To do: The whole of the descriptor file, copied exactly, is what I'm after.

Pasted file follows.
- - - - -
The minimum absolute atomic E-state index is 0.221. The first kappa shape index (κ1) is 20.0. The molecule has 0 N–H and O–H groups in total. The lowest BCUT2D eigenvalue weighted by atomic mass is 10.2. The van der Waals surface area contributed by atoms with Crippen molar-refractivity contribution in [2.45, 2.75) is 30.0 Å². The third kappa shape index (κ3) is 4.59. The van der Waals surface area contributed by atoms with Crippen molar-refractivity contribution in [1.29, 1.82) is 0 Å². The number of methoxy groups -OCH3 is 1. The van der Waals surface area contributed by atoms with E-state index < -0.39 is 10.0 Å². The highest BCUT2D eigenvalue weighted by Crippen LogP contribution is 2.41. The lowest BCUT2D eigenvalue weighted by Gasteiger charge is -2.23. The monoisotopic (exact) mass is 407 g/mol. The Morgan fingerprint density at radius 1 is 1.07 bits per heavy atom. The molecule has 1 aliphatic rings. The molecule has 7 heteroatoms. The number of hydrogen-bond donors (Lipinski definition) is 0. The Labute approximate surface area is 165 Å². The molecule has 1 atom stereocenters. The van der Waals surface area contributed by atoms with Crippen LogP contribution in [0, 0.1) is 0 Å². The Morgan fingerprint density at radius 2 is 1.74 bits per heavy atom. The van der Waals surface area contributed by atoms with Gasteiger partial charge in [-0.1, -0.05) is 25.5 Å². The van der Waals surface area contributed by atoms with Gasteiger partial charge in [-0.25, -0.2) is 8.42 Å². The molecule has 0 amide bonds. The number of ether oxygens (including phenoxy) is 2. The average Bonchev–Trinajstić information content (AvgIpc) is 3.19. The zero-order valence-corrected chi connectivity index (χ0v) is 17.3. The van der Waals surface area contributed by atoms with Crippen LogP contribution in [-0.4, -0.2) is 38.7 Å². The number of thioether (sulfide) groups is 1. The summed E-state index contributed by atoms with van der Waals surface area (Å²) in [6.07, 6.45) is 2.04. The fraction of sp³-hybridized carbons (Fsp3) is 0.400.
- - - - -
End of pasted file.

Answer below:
The minimum absolute atomic E-state index is 0.221. The first kappa shape index (κ1) is 20.0. The molecule has 0 N–H and O–H groups in total. The lowest BCUT2D eigenvalue weighted by atomic mass is 10.2. The van der Waals surface area contributed by atoms with Crippen molar-refractivity contribution in [2.45, 2.75) is 30.0 Å². The third kappa shape index (κ3) is 4.59. The van der Waals surface area contributed by atoms with Crippen molar-refractivity contribution in [1.29, 1.82) is 0 Å². The number of methoxy groups -OCH3 is 1. The van der Waals surface area contributed by atoms with E-state index < -0.39 is 10.0 Å². The highest BCUT2D eigenvalue weighted by Crippen LogP contribution is 2.41. The lowest BCUT2D eigenvalue weighted by Gasteiger charge is -2.23. The monoisotopic (exact) mass is 407 g/mol. The Morgan fingerprint density at radius 1 is 1.07 bits per heavy atom. The molecule has 1 aliphatic rings. The molecule has 7 heteroatoms. The number of hydrogen-bond donors (Lipinski definition) is 0. The Labute approximate surface area is 165 Å². The molecule has 1 atom stereocenters. The van der Waals surface area contributed by atoms with Crippen LogP contribution in [0, 0.1) is 0 Å². The Morgan fingerprint density at radius 2 is 1.74 bits per heavy atom. The van der Waals surface area contributed by atoms with Gasteiger partial charge in [-0.1, -0.05) is 25.5 Å². The van der Waals surface area contributed by atoms with Gasteiger partial charge in [-0.25, -0.2) is 8.42 Å². The molecule has 0 amide bonds. The number of ether oxygens (including phenoxy) is 2. The average Bonchev–Trinajstić information content (AvgIpc) is 3.19. The zero-order valence-corrected chi connectivity index (χ0v) is 17.3. The van der Waals surface area contributed by atoms with Crippen LogP contribution in [-0.4, -0.2) is 38.7 Å². The number of thioether (sulfide) groups is 1. The summed E-state index contributed by atoms with van der Waals surface area (Å²) in [6.07, 6.45) is 2.04. The fraction of sp³-hybridized carbons (Fsp3) is 0.400.